Talking Stocks – Part 2 with Senior Investment Analyst Anna Milne and Investment Analyst Hailey Kim, hosted by Camilla Cox.



Camilla: Hello and welcome. My name is Camilla Cox. I’m a Senior Corporate Affairs Advisor here at Wilson Asset Management, and today I will be chatting large caps with Anna and Hailey from the WAM Leaders (ASX: WLE) team. Anna, we’ll start with you. QBE (ASX: QBE) just came out with that solid quarterly result, where do they sit with you?

Anna: QBE is a global general insurer. It’s very easy to discard it as an investor, as being too big and too complex. It operates across every continent and every business line. However, management has done a really good job at simplifying the business, optimising the business, and really turning things around. But the journey is not over yet and they haven’t quite conquered the North America strategy and we think this is the next leg of growth for QBE. We’re very confident in management’s ability. The market environment remains very conducive to this growth and overall you are able to pick it up at the moment at quite a discounted valuation. We see earnings growth, we see the valuation, and for us it just seems like a sensible holding in the fund.

Camilla: Hailey, the China wine tariff was recently removed. What does that mean for Treasury Wine Estates (ASX: TWE)?

Hailey: The wine tariff that was imposed on Australian wine going to China was recently lifted and that’s a great news for companies like Treasury Wine Estates. Treasury Wine Estates is the largest listed global beverage company, and they have Australia’s most iconic wine brands like Penfolds. That will allow the company to reenter into China, which used to be the company’s largest end market. Reentering into China will be a multi-year journey, but near term it creates a bit of a demand and supply imbalance, which means it will allow the company to take further price rises and also expand their margins. Touching on US Treasury Wines, they recently acquired a premium wine company called DW Vineyards. That also allows the company to pivot more towards luxury wine, which has proven to be a lot more resilient throughout economic cycles. Putting that all together, we think the valuation of 18x, which is three to four times below the historical multiples, is quite a deep discount and it should start to see some rerating as the market gains a bit of confidence around the recently acquired business and reenters into the Chinese market.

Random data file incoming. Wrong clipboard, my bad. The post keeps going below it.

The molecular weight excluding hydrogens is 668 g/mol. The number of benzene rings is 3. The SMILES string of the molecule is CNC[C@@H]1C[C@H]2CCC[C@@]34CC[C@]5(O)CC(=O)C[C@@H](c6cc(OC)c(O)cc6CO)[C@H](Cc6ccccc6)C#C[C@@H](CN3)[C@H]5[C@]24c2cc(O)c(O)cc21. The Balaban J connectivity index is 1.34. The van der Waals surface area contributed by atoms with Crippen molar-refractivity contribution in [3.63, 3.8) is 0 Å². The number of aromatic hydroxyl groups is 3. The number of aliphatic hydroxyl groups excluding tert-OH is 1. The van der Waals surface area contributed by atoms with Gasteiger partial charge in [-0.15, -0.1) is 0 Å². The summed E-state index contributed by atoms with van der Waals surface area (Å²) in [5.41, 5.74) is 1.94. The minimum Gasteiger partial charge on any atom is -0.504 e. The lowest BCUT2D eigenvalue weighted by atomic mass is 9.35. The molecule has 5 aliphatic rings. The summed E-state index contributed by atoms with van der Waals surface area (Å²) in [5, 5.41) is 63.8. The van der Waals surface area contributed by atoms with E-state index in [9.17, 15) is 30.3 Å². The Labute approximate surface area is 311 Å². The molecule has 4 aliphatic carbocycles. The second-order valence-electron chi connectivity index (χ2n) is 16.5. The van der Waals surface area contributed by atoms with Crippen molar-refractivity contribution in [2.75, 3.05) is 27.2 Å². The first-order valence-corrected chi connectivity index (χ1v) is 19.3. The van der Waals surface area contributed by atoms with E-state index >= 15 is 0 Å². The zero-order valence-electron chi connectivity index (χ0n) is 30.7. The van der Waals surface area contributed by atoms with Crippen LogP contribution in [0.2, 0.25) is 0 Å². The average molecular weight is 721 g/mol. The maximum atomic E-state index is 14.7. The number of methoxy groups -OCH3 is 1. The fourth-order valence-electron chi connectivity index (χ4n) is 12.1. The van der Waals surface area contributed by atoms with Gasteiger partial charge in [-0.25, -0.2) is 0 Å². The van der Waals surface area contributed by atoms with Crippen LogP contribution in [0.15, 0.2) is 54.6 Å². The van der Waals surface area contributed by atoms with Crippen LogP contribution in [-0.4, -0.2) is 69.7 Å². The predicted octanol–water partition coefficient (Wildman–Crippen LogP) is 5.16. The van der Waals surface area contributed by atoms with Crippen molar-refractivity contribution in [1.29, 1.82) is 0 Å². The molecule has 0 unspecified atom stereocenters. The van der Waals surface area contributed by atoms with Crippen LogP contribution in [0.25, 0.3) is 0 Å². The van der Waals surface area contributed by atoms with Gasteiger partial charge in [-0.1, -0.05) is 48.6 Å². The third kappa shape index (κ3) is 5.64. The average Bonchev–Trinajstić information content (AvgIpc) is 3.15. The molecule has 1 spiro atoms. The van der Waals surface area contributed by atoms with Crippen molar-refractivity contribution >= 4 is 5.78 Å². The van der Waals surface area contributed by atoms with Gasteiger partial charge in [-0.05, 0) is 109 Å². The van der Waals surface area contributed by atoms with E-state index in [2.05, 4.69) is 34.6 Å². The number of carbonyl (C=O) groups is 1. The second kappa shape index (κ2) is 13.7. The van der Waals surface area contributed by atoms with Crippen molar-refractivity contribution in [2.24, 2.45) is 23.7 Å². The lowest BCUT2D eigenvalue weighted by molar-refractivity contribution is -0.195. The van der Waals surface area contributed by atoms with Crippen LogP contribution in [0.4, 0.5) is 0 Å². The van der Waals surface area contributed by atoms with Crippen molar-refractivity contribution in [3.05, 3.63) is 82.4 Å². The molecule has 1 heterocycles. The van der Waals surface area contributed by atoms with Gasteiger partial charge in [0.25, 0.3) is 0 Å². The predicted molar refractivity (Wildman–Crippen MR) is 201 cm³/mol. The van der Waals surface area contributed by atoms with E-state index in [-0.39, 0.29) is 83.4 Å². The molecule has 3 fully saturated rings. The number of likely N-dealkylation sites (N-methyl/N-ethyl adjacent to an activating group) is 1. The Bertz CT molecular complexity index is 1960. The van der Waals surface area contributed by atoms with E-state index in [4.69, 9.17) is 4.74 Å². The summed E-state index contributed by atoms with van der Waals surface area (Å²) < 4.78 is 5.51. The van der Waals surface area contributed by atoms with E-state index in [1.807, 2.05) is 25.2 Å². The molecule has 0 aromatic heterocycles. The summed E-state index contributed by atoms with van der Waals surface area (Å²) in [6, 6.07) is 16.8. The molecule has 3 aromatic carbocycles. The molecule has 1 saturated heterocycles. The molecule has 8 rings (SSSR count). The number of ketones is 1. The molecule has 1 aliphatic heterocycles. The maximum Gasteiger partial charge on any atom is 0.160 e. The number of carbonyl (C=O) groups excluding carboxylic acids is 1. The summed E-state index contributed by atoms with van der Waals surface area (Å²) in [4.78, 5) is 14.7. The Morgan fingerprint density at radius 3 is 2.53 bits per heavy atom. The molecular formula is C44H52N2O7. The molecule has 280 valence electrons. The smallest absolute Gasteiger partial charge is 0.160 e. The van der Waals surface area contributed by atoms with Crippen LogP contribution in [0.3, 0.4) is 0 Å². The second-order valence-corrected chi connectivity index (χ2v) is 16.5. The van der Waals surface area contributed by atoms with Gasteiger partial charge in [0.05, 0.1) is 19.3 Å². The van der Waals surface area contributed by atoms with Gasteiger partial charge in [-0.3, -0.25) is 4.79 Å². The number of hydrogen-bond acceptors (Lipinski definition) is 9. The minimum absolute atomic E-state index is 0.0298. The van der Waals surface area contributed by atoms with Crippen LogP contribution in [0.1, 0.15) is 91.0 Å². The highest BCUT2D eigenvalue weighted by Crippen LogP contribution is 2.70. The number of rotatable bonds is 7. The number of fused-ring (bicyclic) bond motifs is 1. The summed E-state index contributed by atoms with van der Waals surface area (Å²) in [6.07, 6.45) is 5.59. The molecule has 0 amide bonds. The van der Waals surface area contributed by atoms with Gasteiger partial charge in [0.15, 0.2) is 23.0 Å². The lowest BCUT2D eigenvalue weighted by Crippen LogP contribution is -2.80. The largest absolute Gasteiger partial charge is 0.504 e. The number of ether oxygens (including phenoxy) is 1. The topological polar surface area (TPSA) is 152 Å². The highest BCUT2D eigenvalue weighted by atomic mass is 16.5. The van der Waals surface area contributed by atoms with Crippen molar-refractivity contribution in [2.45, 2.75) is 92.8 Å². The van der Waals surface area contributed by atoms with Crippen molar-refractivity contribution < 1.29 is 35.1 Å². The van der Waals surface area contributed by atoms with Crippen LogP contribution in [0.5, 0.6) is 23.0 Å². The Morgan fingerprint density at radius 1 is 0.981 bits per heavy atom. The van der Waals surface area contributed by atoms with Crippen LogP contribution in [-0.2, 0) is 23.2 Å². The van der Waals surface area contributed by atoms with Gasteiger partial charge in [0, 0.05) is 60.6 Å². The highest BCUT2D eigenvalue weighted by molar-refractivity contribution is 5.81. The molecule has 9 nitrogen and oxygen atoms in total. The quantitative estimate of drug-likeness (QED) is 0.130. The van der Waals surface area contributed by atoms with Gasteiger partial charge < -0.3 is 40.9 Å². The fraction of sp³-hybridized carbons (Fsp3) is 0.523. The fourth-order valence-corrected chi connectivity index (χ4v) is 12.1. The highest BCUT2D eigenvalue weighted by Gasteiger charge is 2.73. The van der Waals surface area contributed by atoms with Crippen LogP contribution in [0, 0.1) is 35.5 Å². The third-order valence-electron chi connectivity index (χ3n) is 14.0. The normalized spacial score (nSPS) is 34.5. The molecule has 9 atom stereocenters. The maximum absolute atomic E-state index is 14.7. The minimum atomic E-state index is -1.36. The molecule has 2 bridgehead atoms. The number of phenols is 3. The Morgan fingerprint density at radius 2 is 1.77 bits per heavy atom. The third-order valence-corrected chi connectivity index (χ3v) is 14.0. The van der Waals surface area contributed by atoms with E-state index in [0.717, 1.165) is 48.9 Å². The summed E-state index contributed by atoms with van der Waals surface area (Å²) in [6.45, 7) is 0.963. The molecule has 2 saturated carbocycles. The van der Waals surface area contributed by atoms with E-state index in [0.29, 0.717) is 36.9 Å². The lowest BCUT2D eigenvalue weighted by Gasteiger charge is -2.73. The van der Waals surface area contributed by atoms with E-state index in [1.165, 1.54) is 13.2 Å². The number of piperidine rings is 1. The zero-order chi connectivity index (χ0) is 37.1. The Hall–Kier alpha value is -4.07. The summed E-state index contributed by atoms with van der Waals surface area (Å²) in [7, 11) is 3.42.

Camilla: Fantastic. And at our recent roadshow, the team were promoting Telstra (ASX: TLS) as an AI beneficiary. What’s the outlook for the company in the near term?

Anna: Telstra is one of those less thought of AI beneficiaries and the reason for that is connectivity. There is no point in having the data and having the artificial intelligence if you don’t have the infrastructure to connect data centers with the likes of ourselves and businesses. That’s not really what I wanted to focus on today. When we think about Telstra, it did take a bit of a hit in February, and that’s really because its enterprise division has been doing quite poorly in hindsight, that makes sense. The economic environment is tougher and this is really now an opportunity for Telstra to re-look at that entire business division and cut costs. So we are looking forward to an update on that. But with Telstra, you are at risk of not seeing the forest for the trees and 70% of their earnings come from the mobile division and the mobile division is in the best place it’s been in years. Prices are increasing, subscribers are increasing and the industry is rational. We see the current share price as an opportunity to enter one of the best businesses in Australia at a discount.